MOBILE — The City of Mobile is facing challenges in hiring and keeping employees, according to data revealed Tuesday during the regular council meeting. There are currently around 170 vacant positions citywide.

Councilman Scott Jones requested a committee meeting to address raises and studies previously discussed. He said he wanted to see what the impact of being 170 employees short was for the citizens of Mobile.

"Are there any changes that we need to make?" Jones asked. "And what does that look like, and recommendations from the administration to the city council that we can address during that?"

Mobile Mayor's Chief of Staff, James Barber told the council that preliminary results were in from a Competitive Compensation Study by Evergreen Solutions. The results show there is a need for increases in salary in some areas.

"Because of the raises given by the city over the past 10 years, we were not in as bad of shape as we were, but since it's been since 2005, we are out of whack in certain areas," Barber outlined. "So, not everybody is due for an increase, but there are certain positions, as far as professional or trade positions, that we do have to make adjustments in."

Evergreen assesses the classification schedule and needed changes in job duties, titles, salaries and benefits, and internal relationships within organizations. The results determine whether salary and compensation schedules are competitive with comparable employers.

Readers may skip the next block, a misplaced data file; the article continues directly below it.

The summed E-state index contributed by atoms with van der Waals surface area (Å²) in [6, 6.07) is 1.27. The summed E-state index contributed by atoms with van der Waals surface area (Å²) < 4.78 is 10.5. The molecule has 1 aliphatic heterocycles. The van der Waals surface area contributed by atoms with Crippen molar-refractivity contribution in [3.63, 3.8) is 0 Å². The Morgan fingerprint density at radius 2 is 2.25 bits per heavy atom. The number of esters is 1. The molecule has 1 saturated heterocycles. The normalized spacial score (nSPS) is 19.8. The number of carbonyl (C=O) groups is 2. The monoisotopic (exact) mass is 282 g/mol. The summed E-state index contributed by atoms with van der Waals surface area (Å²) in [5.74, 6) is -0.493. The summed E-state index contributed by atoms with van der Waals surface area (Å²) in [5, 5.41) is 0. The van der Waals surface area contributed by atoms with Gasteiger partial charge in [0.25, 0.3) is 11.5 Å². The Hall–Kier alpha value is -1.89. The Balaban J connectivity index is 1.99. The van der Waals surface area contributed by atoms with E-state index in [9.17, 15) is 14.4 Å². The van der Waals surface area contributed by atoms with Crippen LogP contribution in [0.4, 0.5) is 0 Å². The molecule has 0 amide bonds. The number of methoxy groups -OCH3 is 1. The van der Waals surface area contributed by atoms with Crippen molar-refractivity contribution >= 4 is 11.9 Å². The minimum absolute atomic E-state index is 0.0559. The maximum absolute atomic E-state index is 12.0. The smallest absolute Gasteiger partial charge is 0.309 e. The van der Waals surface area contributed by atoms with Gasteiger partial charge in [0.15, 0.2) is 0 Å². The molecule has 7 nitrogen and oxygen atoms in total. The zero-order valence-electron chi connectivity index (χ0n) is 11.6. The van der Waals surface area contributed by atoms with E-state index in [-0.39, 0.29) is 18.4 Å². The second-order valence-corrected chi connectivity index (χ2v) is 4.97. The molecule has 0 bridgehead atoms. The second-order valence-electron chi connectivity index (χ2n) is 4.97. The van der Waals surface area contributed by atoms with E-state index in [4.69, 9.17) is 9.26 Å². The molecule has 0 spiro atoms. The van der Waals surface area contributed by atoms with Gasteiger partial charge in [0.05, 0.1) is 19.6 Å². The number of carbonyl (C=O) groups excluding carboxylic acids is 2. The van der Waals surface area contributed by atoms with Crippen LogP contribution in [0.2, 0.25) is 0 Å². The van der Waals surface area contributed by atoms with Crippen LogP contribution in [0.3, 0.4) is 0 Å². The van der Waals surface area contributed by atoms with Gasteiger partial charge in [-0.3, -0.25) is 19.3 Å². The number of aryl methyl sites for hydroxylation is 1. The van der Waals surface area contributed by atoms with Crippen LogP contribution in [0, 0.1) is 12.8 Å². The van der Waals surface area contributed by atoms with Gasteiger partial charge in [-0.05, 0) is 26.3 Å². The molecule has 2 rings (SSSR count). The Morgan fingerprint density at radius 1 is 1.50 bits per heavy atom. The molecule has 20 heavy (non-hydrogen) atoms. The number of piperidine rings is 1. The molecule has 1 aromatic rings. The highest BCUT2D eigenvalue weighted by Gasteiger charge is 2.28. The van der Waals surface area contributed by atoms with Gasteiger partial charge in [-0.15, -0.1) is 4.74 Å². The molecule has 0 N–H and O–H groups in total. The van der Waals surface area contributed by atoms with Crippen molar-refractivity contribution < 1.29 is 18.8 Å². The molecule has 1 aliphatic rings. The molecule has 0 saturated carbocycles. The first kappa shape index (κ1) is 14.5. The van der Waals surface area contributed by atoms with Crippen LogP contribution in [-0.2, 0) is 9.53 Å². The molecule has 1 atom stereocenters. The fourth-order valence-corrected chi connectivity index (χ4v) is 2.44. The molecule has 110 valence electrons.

Council president C.J. Small said he recently attended the National League of Cities, where he took a class on the retention of public safety employees.

"Compensation is one of the things they were talking about is how to retain them and how to get them," Small said. "Because you've got so many people that's leaving the public safety, fire and policeman. So, we need to make sure that we do an overview to make sure that we keep up so we can retain our officers."

Because of the lack of filled jobs, the city has an extra surplus of funds in the budget. Council members also discussed whether to spend surplus money in the budget now on projects that could improve conditions for citizens or to hold off and wait to see what will happen with the economy. Councilmen Cory Penn and William Carroll voiced support for looking into how to spend the money now.

The results of the Evergreen study are being discussed with the personnel board.

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